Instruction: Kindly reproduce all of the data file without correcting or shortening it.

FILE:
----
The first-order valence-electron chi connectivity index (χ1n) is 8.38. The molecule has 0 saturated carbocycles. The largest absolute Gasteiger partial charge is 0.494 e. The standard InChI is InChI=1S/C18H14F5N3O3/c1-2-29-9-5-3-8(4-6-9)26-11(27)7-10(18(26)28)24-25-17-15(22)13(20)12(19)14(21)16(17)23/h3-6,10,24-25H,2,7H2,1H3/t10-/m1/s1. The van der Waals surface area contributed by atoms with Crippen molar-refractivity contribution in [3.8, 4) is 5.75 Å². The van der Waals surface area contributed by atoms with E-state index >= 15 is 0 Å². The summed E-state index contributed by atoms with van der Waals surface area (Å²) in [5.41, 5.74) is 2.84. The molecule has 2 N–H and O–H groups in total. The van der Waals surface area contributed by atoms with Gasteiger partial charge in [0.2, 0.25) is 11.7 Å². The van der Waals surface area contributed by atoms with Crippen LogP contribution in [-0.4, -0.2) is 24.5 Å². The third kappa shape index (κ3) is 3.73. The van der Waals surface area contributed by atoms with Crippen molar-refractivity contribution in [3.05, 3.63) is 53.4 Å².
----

The first-order valence-electron chi connectivity index (χ1n) is 8.38. The molecule has 0 saturated carbocycles. The largest absolute Gasteiger partial charge is 0.494 e. The standard InChI is InChI=1S/C18H14F5N3O3/c1-2-29-9-5-3-8(4-6-9)26-11(27)7-10(18(26)28)24-25-17-15(22)13(20)12(19)14(21)16(17)23/h3-6,10,24-25H,2,7H2,1H3/t10-/m1/s1. The van der Waals surface area contributed by atoms with Crippen molar-refractivity contribution in [3.8, 4) is 5.75 Å². The van der Waals surface area contributed by atoms with E-state index >= 15 is 0 Å². The summed E-state index contributed by atoms with van der Waals surface area (Å²) in [5.41, 5.74) is 2.84. The molecule has 2 N–H and O–H groups in total. The van der Waals surface area contributed by atoms with Gasteiger partial charge in [0.2, 0.25) is 11.7 Å². The van der Waals surface area contributed by atoms with Crippen LogP contribution in [-0.4, -0.2) is 24.5 Å². The third kappa shape index (κ3) is 3.73. The van der Waals surface area contributed by atoms with Crippen molar-refractivity contribution in [3.05, 3.63) is 53.4 Å².